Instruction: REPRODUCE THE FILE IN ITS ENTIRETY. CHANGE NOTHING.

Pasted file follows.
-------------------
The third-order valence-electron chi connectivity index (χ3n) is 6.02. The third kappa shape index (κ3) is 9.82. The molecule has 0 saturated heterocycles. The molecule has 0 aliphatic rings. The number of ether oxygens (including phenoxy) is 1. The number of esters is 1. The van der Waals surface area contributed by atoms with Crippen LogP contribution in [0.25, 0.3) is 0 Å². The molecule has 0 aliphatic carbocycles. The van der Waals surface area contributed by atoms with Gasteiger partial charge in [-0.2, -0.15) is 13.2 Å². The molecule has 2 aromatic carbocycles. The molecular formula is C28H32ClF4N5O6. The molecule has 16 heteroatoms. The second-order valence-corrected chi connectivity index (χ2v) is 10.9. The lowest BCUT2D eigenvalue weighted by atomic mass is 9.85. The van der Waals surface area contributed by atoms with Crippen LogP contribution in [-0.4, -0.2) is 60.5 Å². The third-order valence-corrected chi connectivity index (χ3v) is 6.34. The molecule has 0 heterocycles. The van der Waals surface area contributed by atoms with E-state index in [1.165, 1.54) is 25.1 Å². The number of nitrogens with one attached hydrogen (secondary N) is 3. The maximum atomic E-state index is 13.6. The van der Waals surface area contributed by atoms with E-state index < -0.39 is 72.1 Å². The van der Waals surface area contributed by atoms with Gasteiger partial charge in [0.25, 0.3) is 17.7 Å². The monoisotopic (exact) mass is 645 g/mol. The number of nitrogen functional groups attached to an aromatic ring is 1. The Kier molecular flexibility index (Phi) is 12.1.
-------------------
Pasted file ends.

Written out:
The third-order valence-electron chi connectivity index (χ3n) is 6.02. The third kappa shape index (κ3) is 9.82. The molecule has 0 saturated heterocycles. The molecule has 0 aliphatic rings. The number of ether oxygens (including phenoxy) is 1. The number of esters is 1. The van der Waals surface area contributed by atoms with Crippen LogP contribution in [0.25, 0.3) is 0 Å². The molecule has 0 aliphatic carbocycles. The van der Waals surface area contributed by atoms with Gasteiger partial charge in [-0.2, -0.15) is 13.2 Å². The molecule has 2 aromatic carbocycles. The molecular formula is C28H32ClF4N5O6. The molecule has 16 heteroatoms. The second-order valence-corrected chi connectivity index (χ2v) is 10.9. The lowest BCUT2D eigenvalue weighted by atomic mass is 9.85. The van der Waals surface area contributed by atoms with Crippen LogP contribution in [-0.4, -0.2) is 60.5 Å². The third-order valence-corrected chi connectivity index (χ3v) is 6.34. The molecule has 0 heterocycles. The van der Waals surface area contributed by atoms with E-state index in [1.165, 1.54) is 25.1 Å². The number of nitrogens with one attached hydrogen (secondary N) is 3. The maximum atomic E-state index is 13.6. The van der Waals surface area contributed by atoms with E-state index < -0.39 is 72.1 Å². The van der Waals surface area contributed by atoms with Gasteiger partial charge in [0.25, 0.3) is 17.7 Å². The monoisotopic (exact) mass is 645 g/mol. The number of nitrogen functional groups attached to an aromatic ring is 1. The Kier molecular flexibility index (Phi) is 12.1.